MSE Capstone 2011
The team of nine students—Tricia Alward, Tunji Godo, Coit Hendley, Iain Kierzewski, Michael Meadows, Ninoska Moratin, William Schoenfelder, Nicholas Strnad, and Robert Thompson—created a microfluidic device that would allow healthcare providers to quickly and efficiently administer radiation therapy while lowering hospital and patient costs.
The seniors focused on targeted alpha therapy, a new way to deliver individual radioisotopes to specific tumor cells in the body. The technique, currently in clinical trials, has the potential to treat a variety of cancers but is extremely expensive, in part because bismuth213 (Bi213), the radioisotope it uses, must first be generated from another radioactive chemical element, actinium225 (Ac225). Due to the short half-lives of these elements, those who administer the treatment have only two hours and fifteen minutes to produce the Bi213, attach it to cancer cell-targeting antibodies, and deliver it to the patient. Most hospitals are not equipped to handle the procedure.
To make targeted alpha therapy easier to prepare in existing hospital labs, the team designed a lab-on-a-chip device that stimulates the production of Bi213 from Ac225 and collects it on a sucrose film. The film is then dissolved in another of the device's chambers, where it undergoes a microfluidic mixing process that attaches special antibodies to the Bi213. Once the resulting solution is injected into the patient, the antibodies seek out specific cancerous cells, taking the radioactive bismuth along with them.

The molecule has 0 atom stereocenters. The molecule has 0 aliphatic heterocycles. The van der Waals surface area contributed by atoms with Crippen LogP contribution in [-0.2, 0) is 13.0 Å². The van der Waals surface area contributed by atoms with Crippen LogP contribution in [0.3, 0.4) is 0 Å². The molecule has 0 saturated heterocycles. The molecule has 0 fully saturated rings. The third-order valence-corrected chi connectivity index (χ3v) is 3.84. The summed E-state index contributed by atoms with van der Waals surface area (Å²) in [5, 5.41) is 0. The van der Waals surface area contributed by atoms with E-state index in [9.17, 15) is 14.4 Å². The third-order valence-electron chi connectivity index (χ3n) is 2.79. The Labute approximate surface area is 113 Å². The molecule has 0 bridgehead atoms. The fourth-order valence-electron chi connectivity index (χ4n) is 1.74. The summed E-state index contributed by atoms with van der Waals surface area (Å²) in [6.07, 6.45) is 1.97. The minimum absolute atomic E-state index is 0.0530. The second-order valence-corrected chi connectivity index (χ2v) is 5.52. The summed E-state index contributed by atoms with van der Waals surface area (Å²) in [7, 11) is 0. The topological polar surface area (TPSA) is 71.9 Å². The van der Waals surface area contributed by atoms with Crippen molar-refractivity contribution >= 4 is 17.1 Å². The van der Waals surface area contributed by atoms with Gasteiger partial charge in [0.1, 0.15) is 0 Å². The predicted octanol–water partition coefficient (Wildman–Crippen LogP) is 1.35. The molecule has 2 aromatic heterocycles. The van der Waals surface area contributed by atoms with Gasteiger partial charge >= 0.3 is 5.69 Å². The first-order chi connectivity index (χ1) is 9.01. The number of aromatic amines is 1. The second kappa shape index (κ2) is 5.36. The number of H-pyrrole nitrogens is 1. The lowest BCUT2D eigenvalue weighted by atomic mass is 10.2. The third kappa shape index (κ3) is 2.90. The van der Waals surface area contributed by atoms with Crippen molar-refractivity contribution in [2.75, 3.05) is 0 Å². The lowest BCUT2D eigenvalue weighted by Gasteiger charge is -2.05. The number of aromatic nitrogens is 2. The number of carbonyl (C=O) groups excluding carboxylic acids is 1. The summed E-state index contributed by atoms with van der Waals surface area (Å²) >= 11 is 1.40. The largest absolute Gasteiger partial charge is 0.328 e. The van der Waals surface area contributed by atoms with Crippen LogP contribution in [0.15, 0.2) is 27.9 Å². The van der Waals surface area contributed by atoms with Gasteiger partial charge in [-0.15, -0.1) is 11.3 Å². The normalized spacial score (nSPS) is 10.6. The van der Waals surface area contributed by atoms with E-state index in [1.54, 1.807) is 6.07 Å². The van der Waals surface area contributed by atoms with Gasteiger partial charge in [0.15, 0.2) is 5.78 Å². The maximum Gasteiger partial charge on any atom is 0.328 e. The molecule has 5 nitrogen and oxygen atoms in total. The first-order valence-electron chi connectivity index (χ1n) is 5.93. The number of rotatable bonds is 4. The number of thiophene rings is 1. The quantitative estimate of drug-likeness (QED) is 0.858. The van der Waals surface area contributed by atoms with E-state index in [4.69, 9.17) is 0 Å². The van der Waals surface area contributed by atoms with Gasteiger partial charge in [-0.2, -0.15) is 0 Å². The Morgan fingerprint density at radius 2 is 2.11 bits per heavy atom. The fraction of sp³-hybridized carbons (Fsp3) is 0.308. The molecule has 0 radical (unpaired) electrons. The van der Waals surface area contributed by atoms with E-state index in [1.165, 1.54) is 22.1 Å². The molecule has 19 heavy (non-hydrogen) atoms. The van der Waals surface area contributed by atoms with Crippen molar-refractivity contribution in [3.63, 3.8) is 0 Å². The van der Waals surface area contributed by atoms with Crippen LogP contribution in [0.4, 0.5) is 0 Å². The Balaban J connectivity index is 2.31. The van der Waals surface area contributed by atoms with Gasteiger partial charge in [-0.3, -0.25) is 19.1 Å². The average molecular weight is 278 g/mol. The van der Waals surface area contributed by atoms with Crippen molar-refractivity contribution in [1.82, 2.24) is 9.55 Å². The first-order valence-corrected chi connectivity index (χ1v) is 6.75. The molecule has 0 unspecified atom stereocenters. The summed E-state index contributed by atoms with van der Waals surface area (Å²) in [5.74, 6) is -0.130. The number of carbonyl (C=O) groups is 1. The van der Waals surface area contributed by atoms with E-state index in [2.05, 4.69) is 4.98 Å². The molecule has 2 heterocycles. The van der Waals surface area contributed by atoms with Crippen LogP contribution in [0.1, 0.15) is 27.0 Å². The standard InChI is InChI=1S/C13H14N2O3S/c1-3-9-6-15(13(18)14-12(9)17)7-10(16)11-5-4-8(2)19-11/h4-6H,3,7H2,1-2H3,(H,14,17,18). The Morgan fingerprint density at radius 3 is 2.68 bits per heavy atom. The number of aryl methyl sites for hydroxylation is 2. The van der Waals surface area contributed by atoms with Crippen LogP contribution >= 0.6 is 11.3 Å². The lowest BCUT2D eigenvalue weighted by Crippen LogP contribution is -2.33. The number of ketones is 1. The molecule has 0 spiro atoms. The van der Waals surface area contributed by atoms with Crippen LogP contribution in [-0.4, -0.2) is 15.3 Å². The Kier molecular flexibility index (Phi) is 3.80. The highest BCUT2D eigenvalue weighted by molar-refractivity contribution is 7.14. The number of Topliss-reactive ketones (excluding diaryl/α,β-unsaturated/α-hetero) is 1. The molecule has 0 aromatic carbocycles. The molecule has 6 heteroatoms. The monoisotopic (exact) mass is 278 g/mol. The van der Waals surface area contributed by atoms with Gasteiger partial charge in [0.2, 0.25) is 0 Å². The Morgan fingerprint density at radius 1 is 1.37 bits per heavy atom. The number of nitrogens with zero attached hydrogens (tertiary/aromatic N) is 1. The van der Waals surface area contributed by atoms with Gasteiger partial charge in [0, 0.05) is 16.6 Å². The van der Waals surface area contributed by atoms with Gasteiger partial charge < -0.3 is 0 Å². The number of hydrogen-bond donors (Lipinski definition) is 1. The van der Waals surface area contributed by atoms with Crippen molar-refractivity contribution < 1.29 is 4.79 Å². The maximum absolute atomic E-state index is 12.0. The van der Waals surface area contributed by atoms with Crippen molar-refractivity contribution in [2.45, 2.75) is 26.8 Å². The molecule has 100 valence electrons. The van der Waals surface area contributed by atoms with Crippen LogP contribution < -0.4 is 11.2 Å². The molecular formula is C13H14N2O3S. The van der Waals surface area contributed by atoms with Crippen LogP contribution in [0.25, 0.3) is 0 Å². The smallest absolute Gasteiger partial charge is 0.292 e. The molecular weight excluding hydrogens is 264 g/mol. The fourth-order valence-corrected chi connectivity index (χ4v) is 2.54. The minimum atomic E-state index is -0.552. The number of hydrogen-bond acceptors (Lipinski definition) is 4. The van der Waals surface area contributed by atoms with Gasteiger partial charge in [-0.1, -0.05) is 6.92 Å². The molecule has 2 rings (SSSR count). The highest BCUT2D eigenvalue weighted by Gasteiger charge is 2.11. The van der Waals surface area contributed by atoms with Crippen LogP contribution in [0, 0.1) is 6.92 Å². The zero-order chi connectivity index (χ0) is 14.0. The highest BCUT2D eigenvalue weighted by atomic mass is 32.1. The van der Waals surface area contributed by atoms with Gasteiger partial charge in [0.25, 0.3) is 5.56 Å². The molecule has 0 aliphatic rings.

"It is an especially selective technique as it only kills cells within about 70 micrometers of the emitting radioactive isotope atom," explains Professor Ray Phaneuf, who advised the Capstone team. "The antibody-radioisotope pairing effectively kills cancer cells without affecting the healthy cells around them."
Using the lab-on-a-chip device would largely automate the complex, time-sensitive process, and avoid the need for a hospital to purchase and maintain equipment capable of generating Bi213 from Ac225. Hospitals would only need to acquire the Ac225, place it in the device, and administer the resulting therapeutics. The single-use chips can be disposed of safely. The cost of treatment, the Capstone team estimates, could be reduced from $10,000-$40,000 a dose to less than $10 per chip, plus the costs of the required actinium and administration of the treatment.
Watch a video about the 2011 Capstone team's targeted cancer therapy project:
Part 1: Team Leader and Research Committee
Part 2: Design, Simulation and Analysis
For More Information:
June 15, 2011